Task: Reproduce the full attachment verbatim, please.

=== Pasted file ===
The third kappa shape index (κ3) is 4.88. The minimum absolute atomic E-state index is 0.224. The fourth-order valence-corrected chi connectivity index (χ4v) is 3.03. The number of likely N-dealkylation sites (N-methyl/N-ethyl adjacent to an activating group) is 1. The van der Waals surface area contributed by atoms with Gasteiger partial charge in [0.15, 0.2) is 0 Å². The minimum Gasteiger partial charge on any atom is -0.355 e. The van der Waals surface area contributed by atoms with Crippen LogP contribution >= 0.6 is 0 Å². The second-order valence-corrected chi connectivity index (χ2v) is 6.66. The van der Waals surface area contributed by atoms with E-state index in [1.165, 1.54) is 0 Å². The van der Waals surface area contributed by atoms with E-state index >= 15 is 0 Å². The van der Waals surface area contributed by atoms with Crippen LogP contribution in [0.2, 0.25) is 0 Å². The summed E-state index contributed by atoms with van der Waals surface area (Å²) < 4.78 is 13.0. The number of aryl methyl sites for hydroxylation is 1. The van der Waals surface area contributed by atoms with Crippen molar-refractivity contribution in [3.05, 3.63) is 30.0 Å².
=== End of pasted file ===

The third kappa shape index (κ3) is 4.88. The minimum absolute atomic E-state index is 0.224. The fourth-order valence-corrected chi connectivity index (χ4v) is 3.03. The number of likely N-dealkylation sites (N-methyl/N-ethyl adjacent to an activating group) is 1. The van der Waals surface area contributed by atoms with Gasteiger partial charge in [0.15, 0.2) is 0 Å². The minimum Gasteiger partial charge on any atom is -0.355 e. The van der Waals surface area contributed by atoms with Crippen LogP contribution >= 0.6 is 0 Å². The second-order valence-corrected chi connectivity index (χ2v) is 6.66. The van der Waals surface area contributed by atoms with E-state index in [1.165, 1.54) is 0 Å². The van der Waals surface area contributed by atoms with E-state index >= 15 is 0 Å². The van der Waals surface area contributed by atoms with Crippen LogP contribution in [0.2, 0.25) is 0 Å². The summed E-state index contributed by atoms with van der Waals surface area (Å²) < 4.78 is 13.0. The number of aryl methyl sites for hydroxylation is 1. The van der Waals surface area contributed by atoms with Crippen molar-refractivity contribution in [3.05, 3.63) is 30.0 Å².